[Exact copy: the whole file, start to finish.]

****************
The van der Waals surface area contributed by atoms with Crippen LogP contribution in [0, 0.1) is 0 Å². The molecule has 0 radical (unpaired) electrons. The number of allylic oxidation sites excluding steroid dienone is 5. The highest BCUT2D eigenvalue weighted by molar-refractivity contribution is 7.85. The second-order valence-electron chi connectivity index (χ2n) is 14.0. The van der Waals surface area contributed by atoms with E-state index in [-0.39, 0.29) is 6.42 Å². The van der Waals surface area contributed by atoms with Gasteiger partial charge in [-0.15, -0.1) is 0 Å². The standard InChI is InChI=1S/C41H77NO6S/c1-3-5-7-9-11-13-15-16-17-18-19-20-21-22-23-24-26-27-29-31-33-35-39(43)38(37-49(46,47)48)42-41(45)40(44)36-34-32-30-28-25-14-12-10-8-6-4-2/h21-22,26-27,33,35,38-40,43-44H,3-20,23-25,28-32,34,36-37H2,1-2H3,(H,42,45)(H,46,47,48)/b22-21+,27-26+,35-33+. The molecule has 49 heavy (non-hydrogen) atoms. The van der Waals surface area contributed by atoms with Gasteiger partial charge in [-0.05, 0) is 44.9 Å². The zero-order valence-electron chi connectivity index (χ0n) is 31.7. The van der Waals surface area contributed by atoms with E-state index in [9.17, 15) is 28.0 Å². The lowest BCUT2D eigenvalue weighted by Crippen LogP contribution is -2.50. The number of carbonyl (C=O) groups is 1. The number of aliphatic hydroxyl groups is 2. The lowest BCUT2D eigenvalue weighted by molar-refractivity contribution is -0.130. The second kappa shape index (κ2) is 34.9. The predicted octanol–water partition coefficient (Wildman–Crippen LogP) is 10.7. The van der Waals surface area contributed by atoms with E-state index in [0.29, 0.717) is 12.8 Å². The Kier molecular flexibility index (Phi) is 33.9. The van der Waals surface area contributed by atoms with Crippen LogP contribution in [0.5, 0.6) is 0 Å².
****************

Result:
The van der Waals surface area contributed by atoms with Crippen LogP contribution in [0, 0.1) is 0 Å². The molecule has 0 radical (unpaired) electrons. The number of allylic oxidation sites excluding steroid dienone is 5. The highest BCUT2D eigenvalue weighted by molar-refractivity contribution is 7.85. The second-order valence-electron chi connectivity index (χ2n) is 14.0. The van der Waals surface area contributed by atoms with E-state index in [-0.39, 0.29) is 6.42 Å². The van der Waals surface area contributed by atoms with Gasteiger partial charge in [-0.15, -0.1) is 0 Å². The standard InChI is InChI=1S/C41H77NO6S/c1-3-5-7-9-11-13-15-16-17-18-19-20-21-22-23-24-26-27-29-31-33-35-39(43)38(37-49(46,47)48)42-41(45)40(44)36-34-32-30-28-25-14-12-10-8-6-4-2/h21-22,26-27,33,35,38-40,43-44H,3-20,23-25,28-32,34,36-37H2,1-2H3,(H,42,45)(H,46,47,48)/b22-21+,27-26+,35-33+. The molecule has 49 heavy (non-hydrogen) atoms. The van der Waals surface area contributed by atoms with Gasteiger partial charge in [-0.05, 0) is 44.9 Å². The zero-order valence-electron chi connectivity index (χ0n) is 31.7. The van der Waals surface area contributed by atoms with E-state index in [9.17, 15) is 28.0 Å². The lowest BCUT2D eigenvalue weighted by Crippen LogP contribution is -2.50. The number of carbonyl (C=O) groups is 1. The number of aliphatic hydroxyl groups is 2. The lowest BCUT2D eigenvalue weighted by molar-refractivity contribution is -0.130. The second kappa shape index (κ2) is 34.9. The predicted octanol–water partition coefficient (Wildman–Crippen LogP) is 10.7. The van der Waals surface area contributed by atoms with E-state index in [0.29, 0.717) is 12.8 Å². The Kier molecular flexibility index (Phi) is 33.9. The van der Waals surface area contributed by atoms with Crippen LogP contribution in [0.5, 0.6) is 0 Å².